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Common Questions about Newborn Babies

Newborn

Welcome to the adventure of parenting, where it’s completely normal to have lots of questions. This is the only job where you literally train as you go. While there is no perfect way to parent, there is a way to parent perfectly for you. Here we answer a few common questions about newborns to help you settle into the first weeks at home with a little more confidence. 

What is a fever? 

Fever is defined as a rectal (bottom) or digital forehead temperature of 100.4 F (38 C) or above.  Other methods for taking a temperature are less reliable and should not be used in the first 6 months of life. A temperature in the 99s F for a newborn is thus completely normal and common for newborns. If your baby is less than 3 months old and you believe they have a fever, you should always call your pediatrician to coordinate an exam for your child.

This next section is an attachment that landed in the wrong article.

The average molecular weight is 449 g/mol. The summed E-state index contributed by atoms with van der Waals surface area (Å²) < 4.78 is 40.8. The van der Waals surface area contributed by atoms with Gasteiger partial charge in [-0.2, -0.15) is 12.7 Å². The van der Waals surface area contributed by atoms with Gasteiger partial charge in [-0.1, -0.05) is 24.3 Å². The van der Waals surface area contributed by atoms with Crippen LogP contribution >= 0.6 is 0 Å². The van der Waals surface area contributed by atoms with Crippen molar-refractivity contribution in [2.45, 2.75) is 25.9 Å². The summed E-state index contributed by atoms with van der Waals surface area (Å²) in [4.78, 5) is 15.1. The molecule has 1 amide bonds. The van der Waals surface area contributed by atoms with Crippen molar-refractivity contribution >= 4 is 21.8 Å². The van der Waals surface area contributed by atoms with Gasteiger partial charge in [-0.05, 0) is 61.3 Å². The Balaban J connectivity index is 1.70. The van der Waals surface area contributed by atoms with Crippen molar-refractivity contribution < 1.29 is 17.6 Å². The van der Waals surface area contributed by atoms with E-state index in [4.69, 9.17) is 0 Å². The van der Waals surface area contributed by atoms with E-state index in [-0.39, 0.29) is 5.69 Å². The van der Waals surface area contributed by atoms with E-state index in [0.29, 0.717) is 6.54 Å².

Where should my newborn sleep? 

The safest place for an infant to sleep is alone, on their back, in a crib or bassinet. The American Academy of Pediatrics recommends infants sleep in the same room as their caretaker till 6 months old, and preferably till 12 months, in order to decrease the risk of SIDS. Sleep surfaces should be firm and free of loose blankets or other plush items in order to decrease the chances of suffocation. 

How often should I bathe my baby? 

Infants do not need regular baths during the first weeks of life. A sponge bath with warm water is sufficient for cleansing creases and the diaper area. You should not submerge your baby in water until after the umbilical cord has fallen off (usually around 2 weeks of age). Soap is not necessary, it only strips a baby’s skin of natural protective oils and helpful bacteria. If you feel that more than water is called for, we recommend a hypoallergenic wash that is fragrance and dye free, such as Cetaphil, Dove, or Aquaphor.  

Why is my newborn’s skin peeling? 

All babies have a few extra layers of skin left over from their time in the womb.  These skin layers naturally slough off in the first few weeks after delivery. The wrists, ankles, and abdomen are common areas to see skin peeling. No intervention is necessary since this process will resolve on its own. However, you can apply a fragrance- or dye-free moisturizer, such as Aquaphor or coconut oil, a few times a day to improve the appearance if desired.